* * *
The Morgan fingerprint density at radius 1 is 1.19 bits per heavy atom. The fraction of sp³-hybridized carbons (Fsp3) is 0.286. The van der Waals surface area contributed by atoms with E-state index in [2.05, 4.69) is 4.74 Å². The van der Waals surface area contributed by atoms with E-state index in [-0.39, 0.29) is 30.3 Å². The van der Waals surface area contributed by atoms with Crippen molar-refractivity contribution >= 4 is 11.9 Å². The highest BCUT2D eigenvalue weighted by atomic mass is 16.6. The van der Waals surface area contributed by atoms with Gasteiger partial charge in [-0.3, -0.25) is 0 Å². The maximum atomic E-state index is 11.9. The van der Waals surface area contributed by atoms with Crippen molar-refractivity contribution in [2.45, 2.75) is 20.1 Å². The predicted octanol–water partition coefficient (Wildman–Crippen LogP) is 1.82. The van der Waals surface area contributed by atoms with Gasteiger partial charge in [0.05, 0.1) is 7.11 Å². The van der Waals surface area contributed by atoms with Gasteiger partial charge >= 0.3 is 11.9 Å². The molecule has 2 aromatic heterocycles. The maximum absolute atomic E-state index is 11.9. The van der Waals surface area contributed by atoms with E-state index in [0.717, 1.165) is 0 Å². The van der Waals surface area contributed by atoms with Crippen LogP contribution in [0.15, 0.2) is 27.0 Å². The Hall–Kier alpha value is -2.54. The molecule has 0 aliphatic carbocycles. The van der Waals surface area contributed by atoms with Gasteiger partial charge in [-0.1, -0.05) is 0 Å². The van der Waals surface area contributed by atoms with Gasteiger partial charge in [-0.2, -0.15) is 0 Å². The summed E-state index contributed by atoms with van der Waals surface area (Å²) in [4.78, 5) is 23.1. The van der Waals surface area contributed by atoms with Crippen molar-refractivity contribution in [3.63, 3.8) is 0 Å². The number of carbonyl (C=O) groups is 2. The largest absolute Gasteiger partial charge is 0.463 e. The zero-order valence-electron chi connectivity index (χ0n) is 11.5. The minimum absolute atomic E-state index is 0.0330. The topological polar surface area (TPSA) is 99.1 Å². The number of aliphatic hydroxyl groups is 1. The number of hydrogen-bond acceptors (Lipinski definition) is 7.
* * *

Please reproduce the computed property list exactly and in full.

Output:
The Morgan fingerprint density at radius 1 is 1.19 bits per heavy atom. The fraction of sp³-hybridized carbons (Fsp3) is 0.286. The van der Waals surface area contributed by atoms with E-state index in [2.05, 4.69) is 4.74 Å². The van der Waals surface area contributed by atoms with E-state index in [-0.39, 0.29) is 30.3 Å². The van der Waals surface area contributed by atoms with Crippen molar-refractivity contribution >= 4 is 11.9 Å². The highest BCUT2D eigenvalue weighted by atomic mass is 16.6. The van der Waals surface area contributed by atoms with Gasteiger partial charge in [-0.3, -0.25) is 0 Å². The maximum atomic E-state index is 11.9. The van der Waals surface area contributed by atoms with Crippen molar-refractivity contribution in [2.45, 2.75) is 20.1 Å². The predicted octanol–water partition coefficient (Wildman–Crippen LogP) is 1.82. The van der Waals surface area contributed by atoms with Gasteiger partial charge in [0.05, 0.1) is 7.11 Å². The van der Waals surface area contributed by atoms with Gasteiger partial charge >= 0.3 is 11.9 Å². The molecule has 2 aromatic heterocycles. The maximum absolute atomic E-state index is 11.9. The van der Waals surface area contributed by atoms with E-state index in [0.717, 1.165) is 0 Å². The van der Waals surface area contributed by atoms with Crippen LogP contribution in [0.15, 0.2) is 27.0 Å². The Hall–Kier alpha value is -2.54. The molecule has 0 aliphatic carbocycles. The van der Waals surface area contributed by atoms with Gasteiger partial charge in [-0.1, -0.05) is 0 Å². The van der Waals surface area contributed by atoms with Gasteiger partial charge in [-0.2, -0.15) is 0 Å². The summed E-state index contributed by atoms with van der Waals surface area (Å²) in [4.78, 5) is 23.1. The van der Waals surface area contributed by atoms with Crippen molar-refractivity contribution in [3.63, 3.8) is 0 Å². The number of carbonyl (C=O) groups is 2. The largest absolute Gasteiger partial charge is 0.463 e. The zero-order valence-electron chi connectivity index (χ0n) is 11.5. The minimum absolute atomic E-state index is 0.0330. The topological polar surface area (TPSA) is 99.1 Å². The number of aliphatic hydroxyl groups is 1. The number of hydrogen-bond acceptors (Lipinski definition) is 7.